Everything you need to know for multiday cycling trips Leave a comment


How often do you try something that’s difficult and completely new to you — like loading your camping gear on a bike and riding 75 miles in a day — and have a wonderful experience, avoiding tantrums at best, and disaster at worst?

I grew up riding my bike, but never considered myself a “cyclist.” I rode a cheap (think: heavy) mountain bike around town and beyond, averaging maybe 20 miles on a dedicated ride, with just a couple topping 30. I never invested in any real gear. But I enjoyed it, which is why I jumped at the chance to go bikepacking — a combination of biking and the backpacking and camping that I was a lot more familiar with.

That quick “I’m in!” was made in a moment of excitement rather than after serious consideration. I packed too much and didn’t know how to organize it. A lot of my backpacking gear was next to useless. I could barely change a bike tire. And on top of all that, our trip entailed daily rides of up to 70 miles — more than twice my prior experience.

According to Peter Driscoe, the founder and organizer of Fort Collins-based Ramble Rides, my experience wasn’t unusual. Rambles, as he calls them, are multiday, fully-supported bike rides, with top-to-bottom planning and catered camps. The Ramble I signed up for, exploring North Carolina’s Pisgah National Forest, was basically bikepacking lite: Driscoe and his team mapped and marked our route, picked out our campsites, met us for regular midday rest (and snack) breaks, and cooked our meals in the mornings and evenings. That left me to focus on fine-tuning my gear each day (more than once I passed off some unnecessary piece of gear to the supply vehicle) and pushing through the longest days I had ever spent on a bike seat.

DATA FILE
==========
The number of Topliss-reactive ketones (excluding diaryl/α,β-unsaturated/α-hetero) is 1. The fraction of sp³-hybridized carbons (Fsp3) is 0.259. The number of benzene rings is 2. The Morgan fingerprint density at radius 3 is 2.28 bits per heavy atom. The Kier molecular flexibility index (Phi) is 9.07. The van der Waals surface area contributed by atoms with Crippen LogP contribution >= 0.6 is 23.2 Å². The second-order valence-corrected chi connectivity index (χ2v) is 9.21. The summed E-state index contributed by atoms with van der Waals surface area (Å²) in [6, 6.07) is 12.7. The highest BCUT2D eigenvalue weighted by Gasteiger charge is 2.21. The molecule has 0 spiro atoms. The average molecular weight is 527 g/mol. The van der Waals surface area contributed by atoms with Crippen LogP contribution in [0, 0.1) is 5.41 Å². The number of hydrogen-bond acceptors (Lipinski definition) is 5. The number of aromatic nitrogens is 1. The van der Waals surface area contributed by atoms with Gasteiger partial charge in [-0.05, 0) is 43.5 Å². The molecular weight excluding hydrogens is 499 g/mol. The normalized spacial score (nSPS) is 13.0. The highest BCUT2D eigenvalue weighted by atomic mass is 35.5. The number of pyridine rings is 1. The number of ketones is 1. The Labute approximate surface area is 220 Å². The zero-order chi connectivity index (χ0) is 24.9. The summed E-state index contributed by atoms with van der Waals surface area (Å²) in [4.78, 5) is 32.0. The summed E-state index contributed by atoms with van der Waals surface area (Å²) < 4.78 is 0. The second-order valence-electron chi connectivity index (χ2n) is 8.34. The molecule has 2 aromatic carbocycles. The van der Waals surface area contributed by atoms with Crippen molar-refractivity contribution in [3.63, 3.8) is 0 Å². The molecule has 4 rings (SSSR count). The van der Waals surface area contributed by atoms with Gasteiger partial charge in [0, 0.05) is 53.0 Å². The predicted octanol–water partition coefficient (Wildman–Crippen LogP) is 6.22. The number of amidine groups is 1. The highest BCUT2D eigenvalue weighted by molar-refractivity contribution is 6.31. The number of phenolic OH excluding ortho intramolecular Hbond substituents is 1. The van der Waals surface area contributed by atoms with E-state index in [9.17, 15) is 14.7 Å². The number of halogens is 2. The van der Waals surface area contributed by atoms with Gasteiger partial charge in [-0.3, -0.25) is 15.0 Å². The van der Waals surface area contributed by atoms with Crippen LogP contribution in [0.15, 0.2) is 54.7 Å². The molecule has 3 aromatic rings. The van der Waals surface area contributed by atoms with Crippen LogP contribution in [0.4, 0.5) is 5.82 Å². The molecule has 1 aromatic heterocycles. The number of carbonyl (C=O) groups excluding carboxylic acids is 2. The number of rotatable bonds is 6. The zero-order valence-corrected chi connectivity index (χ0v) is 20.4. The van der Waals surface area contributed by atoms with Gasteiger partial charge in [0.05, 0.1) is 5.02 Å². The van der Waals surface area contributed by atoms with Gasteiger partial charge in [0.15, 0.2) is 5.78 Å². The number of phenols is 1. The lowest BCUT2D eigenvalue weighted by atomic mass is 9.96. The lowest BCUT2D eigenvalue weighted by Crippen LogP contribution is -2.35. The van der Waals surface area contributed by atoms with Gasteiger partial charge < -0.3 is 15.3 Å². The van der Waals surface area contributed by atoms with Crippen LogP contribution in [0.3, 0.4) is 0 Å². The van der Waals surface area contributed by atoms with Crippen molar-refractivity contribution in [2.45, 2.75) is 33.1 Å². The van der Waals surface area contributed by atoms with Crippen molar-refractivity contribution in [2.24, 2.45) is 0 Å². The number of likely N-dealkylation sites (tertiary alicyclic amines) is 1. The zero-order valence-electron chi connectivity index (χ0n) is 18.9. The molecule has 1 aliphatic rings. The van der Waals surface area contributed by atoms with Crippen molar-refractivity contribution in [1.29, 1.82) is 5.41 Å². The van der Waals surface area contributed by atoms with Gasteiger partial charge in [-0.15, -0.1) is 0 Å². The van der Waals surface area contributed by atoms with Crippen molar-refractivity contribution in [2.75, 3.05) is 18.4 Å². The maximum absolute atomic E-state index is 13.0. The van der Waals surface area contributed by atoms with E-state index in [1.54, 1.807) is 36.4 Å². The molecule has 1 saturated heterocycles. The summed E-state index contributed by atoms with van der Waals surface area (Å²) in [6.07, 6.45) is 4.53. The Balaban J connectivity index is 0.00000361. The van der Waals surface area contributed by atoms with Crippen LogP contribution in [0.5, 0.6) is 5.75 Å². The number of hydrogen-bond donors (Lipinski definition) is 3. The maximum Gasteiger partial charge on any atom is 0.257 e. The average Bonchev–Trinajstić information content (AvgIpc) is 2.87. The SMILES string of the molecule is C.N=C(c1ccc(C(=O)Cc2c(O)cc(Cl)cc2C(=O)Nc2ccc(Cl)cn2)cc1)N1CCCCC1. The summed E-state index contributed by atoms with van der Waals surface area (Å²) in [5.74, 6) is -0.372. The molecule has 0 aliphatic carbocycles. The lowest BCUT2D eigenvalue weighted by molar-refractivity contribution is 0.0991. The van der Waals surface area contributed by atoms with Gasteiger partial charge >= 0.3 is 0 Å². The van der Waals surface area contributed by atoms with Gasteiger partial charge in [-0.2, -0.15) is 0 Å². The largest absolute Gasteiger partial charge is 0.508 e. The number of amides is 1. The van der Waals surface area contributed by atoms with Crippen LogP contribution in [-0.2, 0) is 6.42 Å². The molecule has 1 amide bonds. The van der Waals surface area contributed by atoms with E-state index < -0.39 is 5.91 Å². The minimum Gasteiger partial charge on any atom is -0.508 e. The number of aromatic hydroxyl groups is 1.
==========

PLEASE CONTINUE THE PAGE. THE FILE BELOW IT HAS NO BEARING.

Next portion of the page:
Ramble Ride participants do not need ...

Provided by Ramble Rides

Ramble Ride participants do not need bikepacking experience or even camping experience, but they do need to be fit enough to ride 50 or more miles a day for three or more days in a row.

Bikepacking as trial and error

“I’m a big believer in doing and failing, to learn,” Driscoe said. “Rambles limit what you’ll fail at and give you first-hand experience in a controlled environment.”

Because the team handles logistics and supplies, riders can focus on cycling and learning what goes into bikepacking along the way. It’s a great environment for trial and error,. “Yeah, we throw folks into the deep end in terms of difficulty, but we’re there for you,” Driscoe said. “Our route support will do what it takes to make sure you have an enjoyable ride and learn something about yourself along the way.”

Rambles riders often realize they don’t like bikepacking, he said. But many of them return to ride again, handing most of the gear to the support team. Driscoe calls this group “adventure riders.” Others are excited by bikepacking and return with lighter gear and are more prepared for self-supported trips. Most Rambles are roughly 50/50 bikepackers and adventure riders.

Ramble Rides might lead riders along ...

Provided by Ramble Rides

Ramble Rides might lead riders along dirt roads, Jeep trails and singletrack paths and include scenic beauty, organizers say. Colorado routes set the gold standard for the company’s rides across the country.

Colorado routes are the gold standard

While Driscoe has organized Rambles across the country (he recently returned from a scouting trip in New Mexico), he calls the Colorado rides the standard for the others. “They’re the bar by which I measure all our events. I try to make all our routes as emotive as our Colorado rides, meaning the route has to speak to the beauty and challenge of the location,” he said.

The flagship ride, tweaked this summer in response to last season’s wildfires in Northern Colorado, starts and ends in Walden, looping through Steamboat Springs and into Wyoming over four days. “Before I knew it, we’ve become a destination event, and roughly 70 percent of our riders travel from out of state to do them. That speaks a lot to the route and experience of riding in Colorado,” he said.

Beautiful scenery and riding with friends ...

Provided by Ramble Rides

Beautiful scenery and riding with friends old and new help make the miles go by, even on days when riders pedal more than 70 miles.

Am I ready to go bikepacking?

“Fitness is more important than experience,” Driscoe said of the Rambles. People with even less experience than I had before my first ride have successfully completed his trips. Often, riders have never been camping, ridden off pavement, or ridden long distances for consecutive days.

“We want riders to have a base level of fitness that enables someone to ride, say, two 70-mile days of gravel on the weekend and not feel cooked on a Sunday night,” he said. “More than anything, it’s riding consecutive days that gets to folks.”



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